Last autumn staff cuts at hospitals brought thousands of Muscovites out on the streets in protest. The government had reduced the number of planned redundancies but 8,000 of the capital’s medical workers nevertheless lost their jobs. Meanwhile there is evidence of an increase in mental health problems among the unemployed, with people resorting to violence against their former bosses and colleagues.

The only jobless people to so far organise themselves are former employees of the US fast food chain Carl’s Jr. in St Petersburg and Barnaul, hundreds of whom have been made redundant. They are demanding the redundancy payments to which they are legally entitled but which the company has failed to provide.

Aleksei Etmanov, the revered head of Russia’s Interregional Workers’ Trade Union Association, says that the unions are so far not particularly involved in the redundancy issue. Firstly, because there are not many ‘militant’ unions in Russia, and secondly, because many people losing their jobs are offered compensation of around five times their monthly salary. This suits employees, and the unions don’t get drawn in.

Trade unions are so far not particularly involved in the redundancy issue.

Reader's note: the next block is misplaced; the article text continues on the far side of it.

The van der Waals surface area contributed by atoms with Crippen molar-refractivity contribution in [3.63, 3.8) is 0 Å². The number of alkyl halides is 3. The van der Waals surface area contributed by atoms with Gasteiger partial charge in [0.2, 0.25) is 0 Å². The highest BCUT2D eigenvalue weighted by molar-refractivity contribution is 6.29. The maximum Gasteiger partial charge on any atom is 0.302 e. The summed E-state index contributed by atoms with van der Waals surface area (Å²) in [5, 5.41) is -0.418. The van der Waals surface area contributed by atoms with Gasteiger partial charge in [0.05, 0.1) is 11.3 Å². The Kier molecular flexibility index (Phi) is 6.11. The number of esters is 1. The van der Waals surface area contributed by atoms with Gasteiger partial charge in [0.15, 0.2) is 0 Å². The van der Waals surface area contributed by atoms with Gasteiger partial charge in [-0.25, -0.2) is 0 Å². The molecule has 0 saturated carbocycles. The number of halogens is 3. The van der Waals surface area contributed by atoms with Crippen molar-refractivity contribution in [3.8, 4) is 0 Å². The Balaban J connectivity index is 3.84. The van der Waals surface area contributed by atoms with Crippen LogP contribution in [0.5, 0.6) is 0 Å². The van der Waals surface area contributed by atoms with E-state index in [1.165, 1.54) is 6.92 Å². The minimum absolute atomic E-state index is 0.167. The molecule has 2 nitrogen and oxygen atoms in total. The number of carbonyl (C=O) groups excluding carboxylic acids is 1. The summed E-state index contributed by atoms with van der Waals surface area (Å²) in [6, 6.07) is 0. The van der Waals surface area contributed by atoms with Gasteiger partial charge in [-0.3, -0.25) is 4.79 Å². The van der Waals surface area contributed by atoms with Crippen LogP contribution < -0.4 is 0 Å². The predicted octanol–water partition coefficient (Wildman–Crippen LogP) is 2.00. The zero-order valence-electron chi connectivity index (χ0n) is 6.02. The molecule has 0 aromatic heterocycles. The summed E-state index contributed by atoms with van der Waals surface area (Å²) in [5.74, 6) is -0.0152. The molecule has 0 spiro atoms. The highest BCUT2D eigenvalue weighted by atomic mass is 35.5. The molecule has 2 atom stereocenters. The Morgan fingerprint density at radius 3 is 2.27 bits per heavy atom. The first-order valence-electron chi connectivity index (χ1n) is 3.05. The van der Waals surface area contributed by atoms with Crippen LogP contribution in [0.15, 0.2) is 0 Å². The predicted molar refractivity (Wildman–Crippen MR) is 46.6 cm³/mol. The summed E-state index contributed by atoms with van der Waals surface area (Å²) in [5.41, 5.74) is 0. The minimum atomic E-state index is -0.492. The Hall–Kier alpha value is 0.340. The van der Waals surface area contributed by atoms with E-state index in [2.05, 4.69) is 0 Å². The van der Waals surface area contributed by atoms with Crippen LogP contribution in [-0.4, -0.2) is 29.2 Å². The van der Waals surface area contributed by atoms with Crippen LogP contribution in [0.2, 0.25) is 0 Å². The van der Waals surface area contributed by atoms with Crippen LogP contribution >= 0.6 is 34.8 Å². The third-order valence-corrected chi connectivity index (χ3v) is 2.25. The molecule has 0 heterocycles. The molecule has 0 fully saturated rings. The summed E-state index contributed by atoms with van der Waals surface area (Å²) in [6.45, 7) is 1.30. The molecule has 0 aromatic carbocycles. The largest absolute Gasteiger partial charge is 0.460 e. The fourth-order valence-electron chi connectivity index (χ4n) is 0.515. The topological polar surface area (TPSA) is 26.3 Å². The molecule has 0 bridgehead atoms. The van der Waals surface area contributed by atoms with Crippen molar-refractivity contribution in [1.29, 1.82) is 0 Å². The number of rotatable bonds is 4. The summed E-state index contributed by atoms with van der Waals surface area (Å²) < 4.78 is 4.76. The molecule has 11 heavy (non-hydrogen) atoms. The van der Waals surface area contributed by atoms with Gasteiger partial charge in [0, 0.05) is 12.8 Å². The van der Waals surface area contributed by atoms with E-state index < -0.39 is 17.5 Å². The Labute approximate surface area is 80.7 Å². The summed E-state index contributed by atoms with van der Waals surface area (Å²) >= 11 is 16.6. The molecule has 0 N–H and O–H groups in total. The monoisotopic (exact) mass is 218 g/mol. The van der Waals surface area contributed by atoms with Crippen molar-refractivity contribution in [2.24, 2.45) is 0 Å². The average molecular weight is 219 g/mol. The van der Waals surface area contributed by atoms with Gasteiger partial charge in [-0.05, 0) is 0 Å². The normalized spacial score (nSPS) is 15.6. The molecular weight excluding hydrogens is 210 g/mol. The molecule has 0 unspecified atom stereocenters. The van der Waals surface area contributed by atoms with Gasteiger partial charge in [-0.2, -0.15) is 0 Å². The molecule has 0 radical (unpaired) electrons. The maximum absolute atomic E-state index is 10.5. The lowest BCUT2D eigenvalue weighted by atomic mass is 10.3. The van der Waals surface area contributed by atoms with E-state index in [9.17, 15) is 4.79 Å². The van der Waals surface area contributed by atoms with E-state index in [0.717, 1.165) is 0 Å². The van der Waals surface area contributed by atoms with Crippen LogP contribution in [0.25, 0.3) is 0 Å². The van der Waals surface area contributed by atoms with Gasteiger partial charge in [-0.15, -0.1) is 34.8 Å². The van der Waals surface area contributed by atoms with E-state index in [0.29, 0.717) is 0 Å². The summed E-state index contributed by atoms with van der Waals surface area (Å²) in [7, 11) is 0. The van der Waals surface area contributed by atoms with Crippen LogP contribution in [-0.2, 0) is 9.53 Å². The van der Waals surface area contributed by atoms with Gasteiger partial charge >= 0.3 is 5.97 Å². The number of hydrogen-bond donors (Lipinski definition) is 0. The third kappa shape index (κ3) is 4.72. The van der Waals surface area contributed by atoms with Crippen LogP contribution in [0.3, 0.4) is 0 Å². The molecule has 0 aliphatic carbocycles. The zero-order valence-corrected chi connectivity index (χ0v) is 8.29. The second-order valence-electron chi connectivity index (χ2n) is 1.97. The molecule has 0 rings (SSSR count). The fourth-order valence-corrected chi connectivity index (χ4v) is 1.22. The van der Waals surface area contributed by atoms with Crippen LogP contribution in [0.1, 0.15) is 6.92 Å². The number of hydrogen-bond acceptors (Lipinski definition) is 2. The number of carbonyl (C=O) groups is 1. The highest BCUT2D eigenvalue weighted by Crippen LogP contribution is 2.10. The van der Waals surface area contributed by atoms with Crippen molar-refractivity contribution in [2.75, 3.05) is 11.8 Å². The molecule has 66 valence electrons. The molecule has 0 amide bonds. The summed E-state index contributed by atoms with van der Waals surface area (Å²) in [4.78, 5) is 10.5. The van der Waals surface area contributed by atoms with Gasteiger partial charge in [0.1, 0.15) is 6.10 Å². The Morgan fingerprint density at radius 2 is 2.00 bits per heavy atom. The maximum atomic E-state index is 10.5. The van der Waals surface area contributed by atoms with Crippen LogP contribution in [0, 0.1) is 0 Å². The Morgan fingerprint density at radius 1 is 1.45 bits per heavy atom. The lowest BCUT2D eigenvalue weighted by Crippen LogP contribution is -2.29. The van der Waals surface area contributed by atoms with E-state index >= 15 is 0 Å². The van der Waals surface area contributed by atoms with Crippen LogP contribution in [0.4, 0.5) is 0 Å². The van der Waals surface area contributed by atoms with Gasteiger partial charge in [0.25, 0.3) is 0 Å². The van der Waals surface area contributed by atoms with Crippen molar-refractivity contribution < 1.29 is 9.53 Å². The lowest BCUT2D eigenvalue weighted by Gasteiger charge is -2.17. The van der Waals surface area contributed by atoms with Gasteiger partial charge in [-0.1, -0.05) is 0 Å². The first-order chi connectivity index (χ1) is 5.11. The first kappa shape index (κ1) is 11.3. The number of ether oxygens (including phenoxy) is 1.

But there is a clearly growing need for involvement on the part of the unions. According to official figures, employers’ wage arrears for January alone totalled 2.5bn roubles, an increase of 22%. And reports of protests over wages not being paid are coming in from all parts of the country. One result has been an increase in activity from the pro-government ‘In Defence of Working People’ movement, founded three years ago by workers at the Ural Wagon Building Works. The movement’s recent conference rejected the idea of strikes as ‘inappropriate forms of combat’, but the collective response of two major trade union bodies, the pro-government Federation of Independent Trade Unions of Russia (FNPR) and the independent Confederation of Labour of Russia (KTR) was a proposal to legalise strikes in support of workers in other companies (although not those engaged in a strike) and strikes in protest against government policies.

The Russian government has also finally made some response to the situation. It has allocated up to 52bn roubles (£605m) to resolving the problems of the job market, but, as the crisis deepens, this looks like a mere sticking plaster.

Standfirst image: Looking for work in Vladimir, Russia. (c) Sergey Pyatakov via RIA